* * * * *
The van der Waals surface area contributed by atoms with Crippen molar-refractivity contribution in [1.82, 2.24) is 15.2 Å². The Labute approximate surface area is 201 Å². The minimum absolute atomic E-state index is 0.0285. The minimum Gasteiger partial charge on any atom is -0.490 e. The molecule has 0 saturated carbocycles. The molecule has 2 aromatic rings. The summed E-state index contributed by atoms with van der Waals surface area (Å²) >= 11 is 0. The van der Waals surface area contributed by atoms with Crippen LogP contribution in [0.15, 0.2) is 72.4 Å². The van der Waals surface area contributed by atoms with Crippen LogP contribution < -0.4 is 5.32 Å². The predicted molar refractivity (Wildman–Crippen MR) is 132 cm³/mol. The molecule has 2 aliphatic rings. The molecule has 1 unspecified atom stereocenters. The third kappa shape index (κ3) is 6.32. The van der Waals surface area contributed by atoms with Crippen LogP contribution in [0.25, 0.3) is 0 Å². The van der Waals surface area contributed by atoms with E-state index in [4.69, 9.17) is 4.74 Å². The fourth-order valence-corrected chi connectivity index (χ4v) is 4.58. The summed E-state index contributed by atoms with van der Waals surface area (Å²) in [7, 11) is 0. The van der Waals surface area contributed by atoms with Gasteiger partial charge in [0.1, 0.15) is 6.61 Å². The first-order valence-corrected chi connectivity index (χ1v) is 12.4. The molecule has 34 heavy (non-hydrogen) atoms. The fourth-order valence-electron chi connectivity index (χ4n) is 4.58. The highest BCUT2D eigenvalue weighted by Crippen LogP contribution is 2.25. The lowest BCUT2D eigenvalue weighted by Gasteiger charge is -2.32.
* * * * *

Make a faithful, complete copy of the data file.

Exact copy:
The van der Waals surface area contributed by atoms with Crippen molar-refractivity contribution in [1.82, 2.24) is 15.2 Å². The Labute approximate surface area is 201 Å². The minimum absolute atomic E-state index is 0.0285. The minimum Gasteiger partial charge on any atom is -0.490 e. The molecule has 0 saturated carbocycles. The molecule has 2 aromatic rings. The summed E-state index contributed by atoms with van der Waals surface area (Å²) >= 11 is 0. The van der Waals surface area contributed by atoms with Crippen LogP contribution in [0.15, 0.2) is 72.4 Å². The van der Waals surface area contributed by atoms with Crippen LogP contribution < -0.4 is 5.32 Å². The predicted molar refractivity (Wildman–Crippen MR) is 132 cm³/mol. The molecule has 2 aliphatic rings. The molecule has 1 unspecified atom stereocenters. The third kappa shape index (κ3) is 6.32. The van der Waals surface area contributed by atoms with Crippen LogP contribution in [0.25, 0.3) is 0 Å². The van der Waals surface area contributed by atoms with E-state index in [4.69, 9.17) is 4.74 Å². The fourth-order valence-corrected chi connectivity index (χ4v) is 4.58. The summed E-state index contributed by atoms with van der Waals surface area (Å²) in [7, 11) is 0. The van der Waals surface area contributed by atoms with Gasteiger partial charge in [0.1, 0.15) is 6.61 Å². The first-order valence-corrected chi connectivity index (χ1v) is 12.4. The molecule has 34 heavy (non-hydrogen) atoms. The fourth-order valence-electron chi connectivity index (χ4n) is 4.58. The highest BCUT2D eigenvalue weighted by Crippen LogP contribution is 2.25. The lowest BCUT2D eigenvalue weighted by Gasteiger charge is -2.32.